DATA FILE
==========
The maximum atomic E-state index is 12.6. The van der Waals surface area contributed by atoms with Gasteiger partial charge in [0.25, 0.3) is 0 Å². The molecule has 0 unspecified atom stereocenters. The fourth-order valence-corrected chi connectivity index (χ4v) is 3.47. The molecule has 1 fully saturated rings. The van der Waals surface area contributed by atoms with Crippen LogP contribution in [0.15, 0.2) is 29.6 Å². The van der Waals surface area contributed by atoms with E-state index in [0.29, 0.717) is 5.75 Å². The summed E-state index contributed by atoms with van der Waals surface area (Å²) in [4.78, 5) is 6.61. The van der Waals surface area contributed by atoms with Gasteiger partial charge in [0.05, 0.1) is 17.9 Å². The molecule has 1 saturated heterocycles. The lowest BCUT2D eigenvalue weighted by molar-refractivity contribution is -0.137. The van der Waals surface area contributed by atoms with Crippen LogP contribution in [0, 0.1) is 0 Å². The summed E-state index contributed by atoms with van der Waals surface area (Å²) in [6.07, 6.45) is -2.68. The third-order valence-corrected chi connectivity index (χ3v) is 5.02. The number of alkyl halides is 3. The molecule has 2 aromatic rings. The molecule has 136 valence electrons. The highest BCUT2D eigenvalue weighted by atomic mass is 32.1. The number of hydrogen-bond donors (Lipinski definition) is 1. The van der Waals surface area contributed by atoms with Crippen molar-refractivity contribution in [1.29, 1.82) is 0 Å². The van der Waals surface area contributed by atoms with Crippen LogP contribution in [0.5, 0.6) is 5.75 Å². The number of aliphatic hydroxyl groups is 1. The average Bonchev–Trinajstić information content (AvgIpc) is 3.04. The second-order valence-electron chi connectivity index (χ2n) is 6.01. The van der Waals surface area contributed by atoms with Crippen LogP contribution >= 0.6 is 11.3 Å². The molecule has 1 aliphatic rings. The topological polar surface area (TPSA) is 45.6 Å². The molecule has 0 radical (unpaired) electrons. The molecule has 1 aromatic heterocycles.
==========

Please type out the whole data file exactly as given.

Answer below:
The maximum atomic E-state index is 12.6. The van der Waals surface area contributed by atoms with Gasteiger partial charge in [0.25, 0.3) is 0 Å². The molecule has 0 unspecified atom stereocenters. The fourth-order valence-corrected chi connectivity index (χ4v) is 3.47. The molecule has 1 fully saturated rings. The van der Waals surface area contributed by atoms with Crippen LogP contribution in [0.15, 0.2) is 29.6 Å². The van der Waals surface area contributed by atoms with E-state index in [0.29, 0.717) is 5.75 Å². The summed E-state index contributed by atoms with van der Waals surface area (Å²) in [4.78, 5) is 6.61. The van der Waals surface area contributed by atoms with Gasteiger partial charge in [0.05, 0.1) is 17.9 Å². The molecule has 1 saturated heterocycles. The lowest BCUT2D eigenvalue weighted by molar-refractivity contribution is -0.137. The van der Waals surface area contributed by atoms with Crippen LogP contribution in [0, 0.1) is 0 Å². The summed E-state index contributed by atoms with van der Waals surface area (Å²) in [6.07, 6.45) is -2.68. The third-order valence-corrected chi connectivity index (χ3v) is 5.02. The number of alkyl halides is 3. The molecule has 2 aromatic rings. The molecule has 136 valence electrons. The highest BCUT2D eigenvalue weighted by atomic mass is 32.1. The number of hydrogen-bond donors (Lipinski definition) is 1. The van der Waals surface area contributed by atoms with Crippen molar-refractivity contribution in [1.29, 1.82) is 0 Å². The van der Waals surface area contributed by atoms with Crippen LogP contribution in [0.5, 0.6) is 5.75 Å². The number of aliphatic hydroxyl groups is 1. The average Bonchev–Trinajstić information content (AvgIpc) is 3.04. The second-order valence-electron chi connectivity index (χ2n) is 6.01. The van der Waals surface area contributed by atoms with Crippen LogP contribution >= 0.6 is 11.3 Å². The molecule has 1 aliphatic rings. The topological polar surface area (TPSA) is 45.6 Å². The molecule has 0 radical (unpaired) electrons. The molecule has 1 aromatic heterocycles.